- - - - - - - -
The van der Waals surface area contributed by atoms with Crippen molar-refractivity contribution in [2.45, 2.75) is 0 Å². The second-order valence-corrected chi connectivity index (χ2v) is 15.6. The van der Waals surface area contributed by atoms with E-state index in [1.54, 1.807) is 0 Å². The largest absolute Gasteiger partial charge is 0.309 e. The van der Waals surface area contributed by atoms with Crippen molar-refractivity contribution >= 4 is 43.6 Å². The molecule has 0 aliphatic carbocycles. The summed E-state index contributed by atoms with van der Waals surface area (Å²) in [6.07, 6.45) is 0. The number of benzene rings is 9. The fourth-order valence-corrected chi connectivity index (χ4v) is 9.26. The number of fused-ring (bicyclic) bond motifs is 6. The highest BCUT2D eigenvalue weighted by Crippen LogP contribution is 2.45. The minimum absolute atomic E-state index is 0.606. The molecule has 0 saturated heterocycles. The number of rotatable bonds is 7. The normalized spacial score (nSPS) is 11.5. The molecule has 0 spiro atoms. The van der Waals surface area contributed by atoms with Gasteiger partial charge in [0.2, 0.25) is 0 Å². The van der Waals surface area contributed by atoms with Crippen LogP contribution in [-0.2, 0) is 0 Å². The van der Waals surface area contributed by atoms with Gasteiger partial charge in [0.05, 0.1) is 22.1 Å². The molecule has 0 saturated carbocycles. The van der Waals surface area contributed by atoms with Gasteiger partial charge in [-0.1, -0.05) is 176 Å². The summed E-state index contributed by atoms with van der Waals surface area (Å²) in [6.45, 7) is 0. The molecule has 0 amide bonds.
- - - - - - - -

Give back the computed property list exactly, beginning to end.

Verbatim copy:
The van der Waals surface area contributed by atoms with Crippen molar-refractivity contribution in [2.45, 2.75) is 0 Å². The second-order valence-corrected chi connectivity index (χ2v) is 15.6. The van der Waals surface area contributed by atoms with E-state index in [1.54, 1.807) is 0 Å². The largest absolute Gasteiger partial charge is 0.309 e. The van der Waals surface area contributed by atoms with Crippen molar-refractivity contribution >= 4 is 43.6 Å². The molecule has 0 aliphatic carbocycles. The summed E-state index contributed by atoms with van der Waals surface area (Å²) in [6.07, 6.45) is 0. The number of benzene rings is 9. The fourth-order valence-corrected chi connectivity index (χ4v) is 9.26. The number of fused-ring (bicyclic) bond motifs is 6. The highest BCUT2D eigenvalue weighted by Crippen LogP contribution is 2.45. The minimum absolute atomic E-state index is 0.606. The molecule has 0 saturated heterocycles. The number of rotatable bonds is 7. The normalized spacial score (nSPS) is 11.5. The molecule has 0 spiro atoms. The van der Waals surface area contributed by atoms with Gasteiger partial charge in [0.2, 0.25) is 0 Å². The van der Waals surface area contributed by atoms with Crippen LogP contribution in [-0.2, 0) is 0 Å². The van der Waals surface area contributed by atoms with Gasteiger partial charge in [0.05, 0.1) is 22.1 Å². The molecule has 0 saturated carbocycles. The van der Waals surface area contributed by atoms with Gasteiger partial charge in [-0.1, -0.05) is 176 Å². The summed E-state index contributed by atoms with van der Waals surface area (Å²) in [6.45, 7) is 0. The molecule has 0 amide bonds.